One of those dreadful calamities which occasionally befal ships at sea and in port was witnessed at Radcliffe Wharf, Bristol, on Saturday afternoon, upon the occasion of the baroque Porto Novo taking fire, under circumstances that reflect upon the negligence of occasionally hired men. Fortunately the partial destruction of this vessel was unattended with any of these serious consequences which accompany a fire on mid-ocean, but, we are sorry to say, at the same time, it has been the case of greatly injuring two individuals whose want of foresight led to the catastrophe and loss of property. As well may be imagined, the report of the ship being in flames in the port of Bristol, where such occurrences are almost unknown, excited a vast amount of curiosity amongst the citizens, who flocked to Welsh Back and adjacent places to obtain a view of the burning wreck. The scene was animating and exciting, but we were enabled, notwithstanding, to glean the following particulars, which may be relied upon for accuracy. The Porto Novo is a fine but aged baroque, and was formerly the property of Messers Bruford and Dyer, who some time since were obliged to place their vessels in the hands of assignees, and this was the last of the number at sea. She was engaged in the trade peculiar to the west cost of Africa, and on her outward voyage was commanded by Captain Townshend, but he returned from the coast in one of the mail steamers, the mate, Mr Gordon, succeeding to the command. She took out a large stock of such commodities as are coveted by the natives, and for which palm oil &c., are bartered; a good deal of the articles intended for exchange were brought back. She left Cameroons on the 10th of November last, her cargo consisting of 230 tons of palm oil, 200 tons of barwood, 4 tons ebony, 400 lbs gum copal, 65 lbs bees wax, 4,400 cocoa nuts, 883 lbs gunpowder, 6 cases returned goods, some port-wine, besides other miscellaneous property, and arrived here on Monday last, after a tolerable fair passage. After she had discharged her gunpowder outside the port she came up to Radcliffe Wharf, and was discharging her cargo up to Saturday, when at half past two o’clock in the afternoon, a couple of laborers, named Mathling and Robert Quick, went down into the lazarette, a compartment of large vessels, situated near the stern, and well known to all acquainted with the construction of ships. The object of their visit is known to us, but in their present difficulty it need not be named. The men had a naked candle with them, the room being a very dark one, and, from some cause or other yet unexplained, a spark from it fell on to a quantity of loose gunpowder that had carelessly been allowed to remain there exposed to view. An explosion was the immediate result, and the poor fellows with difficulty ascended from the spot, dreadfully burnt about their heads and arms - indeed, so severely were they injured that they were at once conveyed to the General Hospital, where Quick lies in an exceedingly dangerous condition. The officers and seamen energetically applied themselves to the task of extinguishing the fire by throwing numerous buckets of water, and at one time it was thought that the flames were entirely subdued. Not so, however, for they crept from below to a case of umbrellas, and during the time occupied in endeavoring to exclude the air the fire had considerably extended, and was threatening destruction of the vessel. A general alarm of fire was given, and engines from the following offices arrived in the order named :- West of England, Police, Sun, Imperial, and Norwich, all of which got into full play as rapidly as possible. It was, however, evident to the most casual observer that nothing could save the ship unless the process of scuttling was immediately resorted to, and especially as the cargo was of a very inflammable character. A party of shipwrights and ship carpenters, under the direction of Mr Fogarty, were speedily at work, and the Porto Novo, then drawing 14 feet water, soon rested on the bank against the wharf, just a foot or so under her keel when she was floating. The fire continued to rage throughout the after part of the ship and the anticipations of those who suggested the scuttling not being realised, it was deemed desirable to get her heeled over that a greater admission of water might take place. The heat of the poop deck now became intense, and considerable inconvenience was felt from the suffocating influences of the smoke, which ascended in thick dense volumes, driving the most courageous from their posts. Silks, elephant’s tusks, guns and provisions sent up a united odour of destruction, and all were apprehensive that the combination would be increased by the palm oil, in which case a conflagration might have been expected that would have rivaled in brilliancy the flames of the James Baines at Liverpool, or of the Kent in the Bay of Biscay. The engines did not cease their labours, Mr Superintendent Handcock, of the Bristol police, with a large body of men, Mr Alexander, of Bedminster, and the various fire brigade officials being most actively engaged. Midnight was fast approaching without any indication of the flames being arrested, and it was then determined to cut away the masts by the board, an operation that was performed with complete success by four o’clock yesterday morning, and which threw the vessel over on her bilge, thus filling her with water fore and aft and obtaining a mastery over the opposing element. By the adoption of this arrangement the palm oil was untouched, though the fire had broken through the after hold compartment, but beyond this no further damage was done to the hull. The stern cabin and adjoining rooms were completely gutted, even to the ribs of the ship, and the poop and all the furniture was entirely destroyed. Fancy beads and charred tusks were plentifully strewed about the remaining portions of the deck and debris appeared to be composed of various other descriptions of property. A piano, value about 66 guineas, which the captain had brought home for repairs, was consumed amongst other valuables. During the whole of the time large crowds of people accumulated, who, of course, indulged in every description of speculation as to the probable result, many believing that the gunpowder was on board, and that an explosion of 883 lbs of it would certainly "shiver the timbers" for ever of the old Porto Novo. The arrangements of this as well as other well regulated ports preclude ships from entering their berths with anything of the kind on board. Yesterday (Sunday) large numbers of persons visited the vessel, while still greater numbers viewed her from the Welsh Back, and in the course of the morning no less than six immersions took place. Parties of men were busily engaged on board in the removal of spars and gear lying on the deck, and from their worn out appearance it was apparent they had no easy or brief time of it. The scene she presented was calculated to fill the beholder with awe and emotion, and induce him to picture to himself the dread realities of a fire at sea. There she lay half under water, with her main and mizzen masts gone, her deck covered with burnt rubbish, and her stern a mere shell! The General Insurance Company comes to the aid of the assignees, the cargo having been insured in their office for £9,000 and the hull for £1000 since her arrival here. As yet no estimate can be formed as to the extent of the damage done, but today, we understand, a survey will be made by the competent authorities. We cannot close our notice of this accident without stating that the fire brigades and all parties connected with the ship, together with the police, rendered the most untiring exertions to save her and although these exertions were not so eminently efficacious to save the ship in her entire form as might be wished, they were not the less cheerfully and ably rendered.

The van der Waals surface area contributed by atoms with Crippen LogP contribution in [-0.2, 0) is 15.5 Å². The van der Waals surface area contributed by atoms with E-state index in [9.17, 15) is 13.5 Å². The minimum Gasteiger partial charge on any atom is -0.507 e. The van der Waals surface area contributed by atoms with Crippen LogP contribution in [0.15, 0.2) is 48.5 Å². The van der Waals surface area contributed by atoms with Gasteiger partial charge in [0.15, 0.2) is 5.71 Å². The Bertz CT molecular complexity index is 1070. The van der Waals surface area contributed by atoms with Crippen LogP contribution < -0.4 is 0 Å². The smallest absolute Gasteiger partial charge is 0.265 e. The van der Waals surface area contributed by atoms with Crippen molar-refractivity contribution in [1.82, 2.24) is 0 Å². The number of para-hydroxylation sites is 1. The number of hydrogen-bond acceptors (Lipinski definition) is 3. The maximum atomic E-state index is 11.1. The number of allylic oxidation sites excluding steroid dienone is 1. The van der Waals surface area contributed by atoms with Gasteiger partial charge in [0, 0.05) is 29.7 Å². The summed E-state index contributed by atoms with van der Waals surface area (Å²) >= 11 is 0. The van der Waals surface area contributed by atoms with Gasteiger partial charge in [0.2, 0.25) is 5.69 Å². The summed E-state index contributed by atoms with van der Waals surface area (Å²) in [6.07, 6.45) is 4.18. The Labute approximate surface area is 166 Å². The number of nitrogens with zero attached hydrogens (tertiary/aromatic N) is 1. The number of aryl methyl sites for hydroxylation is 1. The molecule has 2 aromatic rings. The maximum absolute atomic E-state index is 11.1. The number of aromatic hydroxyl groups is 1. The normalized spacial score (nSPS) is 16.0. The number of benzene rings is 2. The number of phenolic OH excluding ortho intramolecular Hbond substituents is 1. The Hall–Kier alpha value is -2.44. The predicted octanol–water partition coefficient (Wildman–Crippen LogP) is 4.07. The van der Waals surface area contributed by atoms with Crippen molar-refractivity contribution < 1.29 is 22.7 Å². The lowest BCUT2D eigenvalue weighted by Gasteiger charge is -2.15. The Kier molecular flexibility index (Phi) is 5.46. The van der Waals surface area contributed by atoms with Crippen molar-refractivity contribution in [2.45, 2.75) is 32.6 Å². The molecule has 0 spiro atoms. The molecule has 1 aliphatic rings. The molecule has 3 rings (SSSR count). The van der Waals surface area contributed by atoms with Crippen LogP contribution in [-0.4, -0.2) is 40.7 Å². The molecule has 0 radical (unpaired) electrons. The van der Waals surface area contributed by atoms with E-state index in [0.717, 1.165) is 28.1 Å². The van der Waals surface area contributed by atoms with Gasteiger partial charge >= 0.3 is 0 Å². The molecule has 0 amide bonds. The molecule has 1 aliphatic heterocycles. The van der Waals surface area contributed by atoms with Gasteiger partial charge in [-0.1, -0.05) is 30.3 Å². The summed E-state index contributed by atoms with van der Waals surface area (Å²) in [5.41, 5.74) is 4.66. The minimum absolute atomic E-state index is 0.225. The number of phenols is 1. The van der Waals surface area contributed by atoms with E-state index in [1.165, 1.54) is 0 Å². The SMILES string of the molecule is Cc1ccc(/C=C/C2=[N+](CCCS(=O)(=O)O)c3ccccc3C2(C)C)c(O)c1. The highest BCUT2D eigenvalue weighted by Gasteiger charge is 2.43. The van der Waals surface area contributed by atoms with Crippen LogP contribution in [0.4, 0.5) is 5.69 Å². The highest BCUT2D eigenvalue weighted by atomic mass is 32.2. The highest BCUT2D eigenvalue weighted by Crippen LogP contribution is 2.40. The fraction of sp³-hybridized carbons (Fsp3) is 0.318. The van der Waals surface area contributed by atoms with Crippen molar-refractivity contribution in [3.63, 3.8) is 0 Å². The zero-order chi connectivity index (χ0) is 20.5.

Since we presented our readers with the account of the destruction of the after part of this ship, upwards of 400 casks of Palm Oil have been got out with very trifling damage. The ship, which after the fire, rested in the mud upon her bilge, was "righted" by means of tackle affixed to her fore-topmast, and a pair of shears was erected upon the deck, by which means the casks of oil were lifted from the hold. The deck of the fore part of the ship, to which the fire had not extended, has been partially torn-up, and with the aid of long boat hooks, the casks are started from their stowage, and immediately rising to the surface, are floated to the hatchway, from where they are raised. The Ivory was nearly all burnt; the Ebony had not yet been recovered from the hold, but will not suffer any deterioration of value by being immersed.


The sale of this unfortunate vessel took place on Monday afternoon by Messers Barnard, Thomas and Co. who realised for the hull £700 and £9,500 for the Palm Oil and the rest of the cargo, excepting the Ivory, which is to be disposed of in London.

So we have it elephant's tusks and palm oil stored in Redcliffe Caves.